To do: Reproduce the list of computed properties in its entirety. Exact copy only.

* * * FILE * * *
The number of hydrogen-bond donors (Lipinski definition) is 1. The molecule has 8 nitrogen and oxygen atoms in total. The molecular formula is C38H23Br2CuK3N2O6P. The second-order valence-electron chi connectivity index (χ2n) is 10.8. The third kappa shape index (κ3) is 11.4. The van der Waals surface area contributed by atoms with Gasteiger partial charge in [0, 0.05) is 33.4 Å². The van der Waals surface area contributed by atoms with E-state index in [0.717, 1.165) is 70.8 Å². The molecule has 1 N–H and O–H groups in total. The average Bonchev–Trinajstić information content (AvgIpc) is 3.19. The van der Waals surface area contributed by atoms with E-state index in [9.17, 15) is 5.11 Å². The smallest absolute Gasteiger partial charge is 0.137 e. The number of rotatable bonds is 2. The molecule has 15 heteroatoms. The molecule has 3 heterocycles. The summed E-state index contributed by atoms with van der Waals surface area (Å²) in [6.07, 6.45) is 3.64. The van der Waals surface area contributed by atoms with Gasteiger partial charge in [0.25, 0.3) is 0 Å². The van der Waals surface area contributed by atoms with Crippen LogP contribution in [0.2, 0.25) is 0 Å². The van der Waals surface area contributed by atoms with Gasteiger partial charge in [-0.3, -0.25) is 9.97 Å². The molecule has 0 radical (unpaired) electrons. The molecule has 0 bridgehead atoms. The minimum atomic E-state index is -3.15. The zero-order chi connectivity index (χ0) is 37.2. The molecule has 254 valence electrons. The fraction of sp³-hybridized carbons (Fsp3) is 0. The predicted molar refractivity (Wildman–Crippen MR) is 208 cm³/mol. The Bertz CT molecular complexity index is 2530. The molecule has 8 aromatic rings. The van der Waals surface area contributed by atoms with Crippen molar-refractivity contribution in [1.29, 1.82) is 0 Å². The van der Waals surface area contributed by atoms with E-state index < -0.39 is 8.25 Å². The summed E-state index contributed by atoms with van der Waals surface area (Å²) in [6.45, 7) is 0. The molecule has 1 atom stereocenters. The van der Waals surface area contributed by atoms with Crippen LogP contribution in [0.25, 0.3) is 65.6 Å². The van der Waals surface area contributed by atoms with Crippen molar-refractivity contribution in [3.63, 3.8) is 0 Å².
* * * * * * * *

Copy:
The number of hydrogen-bond donors (Lipinski definition) is 1. The molecule has 8 nitrogen and oxygen atoms in total. The molecular formula is C38H23Br2CuK3N2O6P. The second-order valence-electron chi connectivity index (χ2n) is 10.8. The third kappa shape index (κ3) is 11.4. The van der Waals surface area contributed by atoms with Gasteiger partial charge in [0, 0.05) is 33.4 Å². The van der Waals surface area contributed by atoms with E-state index in [0.717, 1.165) is 70.8 Å². The molecule has 1 N–H and O–H groups in total. The average Bonchev–Trinajstić information content (AvgIpc) is 3.19. The van der Waals surface area contributed by atoms with E-state index in [9.17, 15) is 5.11 Å². The smallest absolute Gasteiger partial charge is 0.137 e. The number of rotatable bonds is 2. The molecule has 15 heteroatoms. The molecule has 3 heterocycles. The summed E-state index contributed by atoms with van der Waals surface area (Å²) in [6.07, 6.45) is 3.64. The van der Waals surface area contributed by atoms with Gasteiger partial charge in [0.25, 0.3) is 0 Å². The van der Waals surface area contributed by atoms with Crippen LogP contribution in [0.2, 0.25) is 0 Å². The van der Waals surface area contributed by atoms with Gasteiger partial charge in [-0.3, -0.25) is 9.97 Å². The molecule has 0 radical (unpaired) electrons. The molecule has 0 bridgehead atoms. The minimum atomic E-state index is -3.15. The zero-order chi connectivity index (χ0) is 37.2. The molecule has 254 valence electrons. The fraction of sp³-hybridized carbons (Fsp3) is 0. The predicted molar refractivity (Wildman–Crippen MR) is 208 cm³/mol. The Bertz CT molecular complexity index is 2530. The molecule has 8 aromatic rings. The van der Waals surface area contributed by atoms with Crippen molar-refractivity contribution in [1.29, 1.82) is 0 Å². The van der Waals surface area contributed by atoms with E-state index < -0.39 is 8.25 Å². The summed E-state index contributed by atoms with van der Waals surface area (Å²) in [6.45, 7) is 0. The molecule has 1 atom stereocenters. The van der Waals surface area contributed by atoms with Crippen LogP contribution in [0.25, 0.3) is 65.6 Å². The van der Waals surface area contributed by atoms with Crippen molar-refractivity contribution in [3.63, 3.8) is 0 Å².